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Old 12th October 2003, 07:14 AM   #1
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Question Mains seperation on PCB

Hi all,

I'm currently laying out a PCB which has mains voltages on it (240Vac). Can anyone tell me what would be a safe seperation between tracks, to avoid any safety problems.
Is it safe to have tracks on both sides of the PCB, crossing each other (approx 1.5mm pcb thickness). Is there any other considerations I'll need to take into account when laying out this PCB.

Thanks, Adrian
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Old 12th October 2003, 07:17 AM   #2
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I dun think crossing tracks are a good idea..the board becomes some kinda capacitor...the dieletric being the pcb and the plates are the tracks...try to move them...
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Old 12th October 2003, 09:14 AM   #3
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The capacitive problems alluded to above wouldn't worry me. With mains freq, you would need a LOT of capacitance to have any effect, and then it still wouldn't pose a safety hazard.
My rule of thumb is to keep at least 5mm (.1968503inch) space between mains tracks, to have a safety factor even on dirty boards. I double that wrt signal etc tracks, although I try to keep mains stuff on a separate area of the PCB and not mix it with other parts of the circuit.

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Old 12th October 2003, 10:41 AM   #4
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Still I would not feel safe using 240 mains seperated by just a thin layer of PCB material...what if the thing just burns and shorts...gives me chills just looking at it...
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Old 12th October 2003, 11:07 AM   #5
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Default PCB layout

Hi,

I have never had small signal trax running on the top side of an area with mains on it. But I suppose it can be done as long as there is a minimum of 8 - 10 mm of insulation to ALL mains carrying pads and leads.

However I have alvays prefered to keep well clear of mains on a PCB. On my resent startup PCB for my amp I made a singel sidet layout with as much room as possible from mains to the rest of the cuircuit.

\Jens
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Old 12th October 2003, 11:10 AM   #6
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The best way..would be to seperate the mains from the signal section...or at least have a "border" around the mains area...and keep your hands off~!!!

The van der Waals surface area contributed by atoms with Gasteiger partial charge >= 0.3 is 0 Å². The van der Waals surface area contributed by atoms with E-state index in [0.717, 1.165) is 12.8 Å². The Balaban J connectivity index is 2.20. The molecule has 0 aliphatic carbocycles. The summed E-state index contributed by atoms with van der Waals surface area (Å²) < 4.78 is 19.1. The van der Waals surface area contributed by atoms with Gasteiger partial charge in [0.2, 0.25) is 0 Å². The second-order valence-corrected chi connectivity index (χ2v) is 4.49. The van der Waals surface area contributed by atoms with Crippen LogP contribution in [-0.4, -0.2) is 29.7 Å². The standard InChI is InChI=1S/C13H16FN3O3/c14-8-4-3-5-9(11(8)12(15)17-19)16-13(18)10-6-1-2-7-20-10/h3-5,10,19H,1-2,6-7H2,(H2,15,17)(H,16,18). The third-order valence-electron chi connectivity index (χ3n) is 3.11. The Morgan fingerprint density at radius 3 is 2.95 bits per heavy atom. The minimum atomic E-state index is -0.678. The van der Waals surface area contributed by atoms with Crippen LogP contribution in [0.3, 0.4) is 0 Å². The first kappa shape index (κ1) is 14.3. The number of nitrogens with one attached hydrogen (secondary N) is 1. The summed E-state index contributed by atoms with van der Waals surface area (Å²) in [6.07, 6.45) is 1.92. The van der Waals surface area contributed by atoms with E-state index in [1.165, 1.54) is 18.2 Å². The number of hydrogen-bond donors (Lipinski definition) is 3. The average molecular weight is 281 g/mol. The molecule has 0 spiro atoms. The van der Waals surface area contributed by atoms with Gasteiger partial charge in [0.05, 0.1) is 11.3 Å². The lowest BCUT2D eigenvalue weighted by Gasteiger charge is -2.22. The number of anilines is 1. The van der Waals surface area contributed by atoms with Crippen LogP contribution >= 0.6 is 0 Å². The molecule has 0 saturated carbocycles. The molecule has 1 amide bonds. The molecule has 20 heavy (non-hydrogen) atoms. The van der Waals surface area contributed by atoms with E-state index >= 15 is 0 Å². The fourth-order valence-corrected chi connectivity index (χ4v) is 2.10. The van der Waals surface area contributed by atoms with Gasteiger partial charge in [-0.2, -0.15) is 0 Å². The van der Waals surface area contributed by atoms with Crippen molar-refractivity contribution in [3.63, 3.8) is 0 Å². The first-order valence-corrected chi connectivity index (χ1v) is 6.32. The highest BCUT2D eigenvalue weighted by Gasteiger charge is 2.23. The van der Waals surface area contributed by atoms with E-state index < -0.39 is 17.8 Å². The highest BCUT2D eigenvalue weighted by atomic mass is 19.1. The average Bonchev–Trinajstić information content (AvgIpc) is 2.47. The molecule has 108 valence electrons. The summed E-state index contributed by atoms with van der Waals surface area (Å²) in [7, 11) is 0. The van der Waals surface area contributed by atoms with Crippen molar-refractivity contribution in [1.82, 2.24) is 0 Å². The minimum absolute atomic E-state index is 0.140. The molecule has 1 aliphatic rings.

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Old 12th October 2003, 12:59 PM   #7
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Quote:
Originally posted by li_gangyi
Still I would not feel safe using 240 mains seperated by just a thin layer of PCB material...what if the thing just burns and shorts...gives me chills just looking at it...
What if lightning strikes?
I think the PCB between the tracks is much safer than having then on the same side even with 10mm separation, where there is always the chance of dirt, moisture etc.

Jan Didden
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Old 12th October 2003, 03:04 PM   #8
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onboard barrier strip a fuse and then a MOV keeps CSA standards happy in Canada

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Old 12th October 2003, 03:47 PM   #9
Steven is offline Steven  Netherlands
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See http://www.lamothe-approvals.com/Art...nofspacing.htm

IEC 60950-1: 2003 asks for a minimum creepage distance of 5.8mm and a minimum clearance of 4mm through air (230V mains). As we are talking here about PCB tracks, we have to use the creepage distance, so minimum 5.8mm.

Crossing tracks on both sides of the board would not be a problem according to this standard, since epoxy it is not air, but nevertheless, if you can avoid it...

Steven
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Old 13th October 2003, 03:24 AM   #10
haldor is offline haldor  United States
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Mains voltage on a DIY PCB. Do you really want to do this?

The thing I would worry most about is finger proofing the traces with high voltage on them. You are going to be messing around with this thing and if you have exposed traces with mains voltage on them you will eventually get zapped.

At a minimum here is what you should do:

1: Segregrate all mains wiring from the rest of the circuit board. Do not run any low voltage traces anywhere near (beside or over the top of) the mains traces.

2: Keep the mains traces as short as possible (run them directly from the power inlet to the PCB mounted transformer).

3: Install fisch paper (or a sheet of plastic insulator material) on the trace side of the board using standoffs and screws to cover all traces that are carrying mains voltage. If you can get your finger in contact with a mains carrying trace then you have a problem.

4: Use mains rated terminations to the PCB. Soldering a wire into a hole in the board is not acceptable (soldered wires break).


A much better way for a DIYer to deal with AC power wiring is to avoid PCB mount transformers entirely. Use a self contained transformer (toroidal's are nice), wire point to point with mains rated wire and use heat shrink tubing on all mains wire termination. Take your time and be very sure that what you have done is safe.

Phil
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